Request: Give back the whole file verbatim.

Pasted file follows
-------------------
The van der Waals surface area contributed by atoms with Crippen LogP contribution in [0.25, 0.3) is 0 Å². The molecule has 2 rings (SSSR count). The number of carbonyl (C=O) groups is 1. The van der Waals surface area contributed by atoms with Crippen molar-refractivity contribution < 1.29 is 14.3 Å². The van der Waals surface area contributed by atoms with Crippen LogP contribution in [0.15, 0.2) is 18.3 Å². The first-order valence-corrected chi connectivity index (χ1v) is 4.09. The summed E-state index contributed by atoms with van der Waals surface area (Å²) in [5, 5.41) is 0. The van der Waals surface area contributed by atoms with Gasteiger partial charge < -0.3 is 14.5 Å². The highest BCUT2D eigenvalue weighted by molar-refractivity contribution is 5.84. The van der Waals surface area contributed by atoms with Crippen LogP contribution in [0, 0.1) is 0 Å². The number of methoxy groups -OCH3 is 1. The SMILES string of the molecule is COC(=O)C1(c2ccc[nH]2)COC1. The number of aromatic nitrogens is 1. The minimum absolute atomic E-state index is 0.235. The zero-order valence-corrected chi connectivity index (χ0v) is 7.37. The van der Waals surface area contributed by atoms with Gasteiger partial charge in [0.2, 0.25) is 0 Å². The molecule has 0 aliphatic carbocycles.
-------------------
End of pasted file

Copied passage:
The van der Waals surface area contributed by atoms with Crippen LogP contribution in [0.25, 0.3) is 0 Å². The molecule has 2 rings (SSSR count). The number of carbonyl (C=O) groups is 1. The van der Waals surface area contributed by atoms with Crippen molar-refractivity contribution < 1.29 is 14.3 Å². The van der Waals surface area contributed by atoms with Crippen LogP contribution in [0.15, 0.2) is 18.3 Å². The first-order valence-corrected chi connectivity index (χ1v) is 4.09. The summed E-state index contributed by atoms with van der Waals surface area (Å²) in [5, 5.41) is 0. The van der Waals surface area contributed by atoms with Gasteiger partial charge < -0.3 is 14.5 Å². The highest BCUT2D eigenvalue weighted by molar-refractivity contribution is 5.84. The van der Waals surface area contributed by atoms with Crippen LogP contribution in [0, 0.1) is 0 Å². The number of methoxy groups -OCH3 is 1. The SMILES string of the molecule is COC(=O)C1(c2ccc[nH]2)COC1. The number of aromatic nitrogens is 1. The minimum absolute atomic E-state index is 0.235. The zero-order valence-corrected chi connectivity index (χ0v) is 7.37. The van der Waals surface area contributed by atoms with Gasteiger partial charge in [0.2, 0.25) is 0 Å². The molecule has 0 aliphatic carbocycles.